Ibrahim Mahama created a new, space-filling installation especially for Amsterdam’s oldest building. Walk through the centuries-old church building and discover the shared history of ancient places connected by trade networks, migration flows and globalization.
Commissioned by the Oude Kerk, Mahama has been working on a new large-scale site-specific installation for the past two years. Garden of Scars connects the history of the Oude Kerk with an international (historical) context. Scattered through the building are hundreds of sculptures. The sculptures are composed of casts he made from the tombstones in the Oude Kerk and the floors of Fort Elmina (1482) on the coast of Ghana, among others. The fractures, scratches and cracks in the sculptures depict a history of failure, repair, repair.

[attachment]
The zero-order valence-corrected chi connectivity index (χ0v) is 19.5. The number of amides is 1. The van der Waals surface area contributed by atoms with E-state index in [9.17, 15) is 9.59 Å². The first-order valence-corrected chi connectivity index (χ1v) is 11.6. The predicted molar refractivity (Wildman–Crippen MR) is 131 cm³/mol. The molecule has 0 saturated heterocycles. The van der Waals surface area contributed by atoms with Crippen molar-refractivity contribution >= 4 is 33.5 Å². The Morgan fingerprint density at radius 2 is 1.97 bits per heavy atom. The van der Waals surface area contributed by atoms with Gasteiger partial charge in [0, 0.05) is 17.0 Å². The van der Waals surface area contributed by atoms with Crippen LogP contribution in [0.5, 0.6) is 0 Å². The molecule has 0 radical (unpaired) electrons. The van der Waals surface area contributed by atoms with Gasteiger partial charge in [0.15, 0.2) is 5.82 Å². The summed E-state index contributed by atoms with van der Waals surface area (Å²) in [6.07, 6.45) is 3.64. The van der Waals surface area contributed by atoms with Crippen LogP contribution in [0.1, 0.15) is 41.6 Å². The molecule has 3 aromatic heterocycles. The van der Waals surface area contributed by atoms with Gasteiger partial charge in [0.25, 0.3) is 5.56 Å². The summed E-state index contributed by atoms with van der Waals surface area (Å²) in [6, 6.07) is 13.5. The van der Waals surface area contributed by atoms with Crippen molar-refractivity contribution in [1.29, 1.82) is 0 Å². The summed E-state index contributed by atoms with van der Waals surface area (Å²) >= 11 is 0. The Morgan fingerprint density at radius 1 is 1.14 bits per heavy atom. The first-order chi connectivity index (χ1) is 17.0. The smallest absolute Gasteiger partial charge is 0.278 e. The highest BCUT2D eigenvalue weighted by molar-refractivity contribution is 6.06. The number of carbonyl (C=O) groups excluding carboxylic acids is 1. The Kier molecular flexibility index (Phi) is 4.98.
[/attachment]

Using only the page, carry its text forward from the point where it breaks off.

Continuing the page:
He links the family histories of the merchants, captains, mayors buried in the Old Church with the traces of the history of the ancient (Dutch) forts along the coast of Ghana where people suffered the (consequences of) colonial trade in Africa. Castles and forts were built from the 15th century on the West African coast by traders from Europe, including the Dutch. Fort Elmina, for instance, initially served the gold trade and later played an important role in the development of the Trans-Atlantic slave trade. Mahama aims to make this shared history visible. Global networks linked to both places and continuing into the present day are made palpable.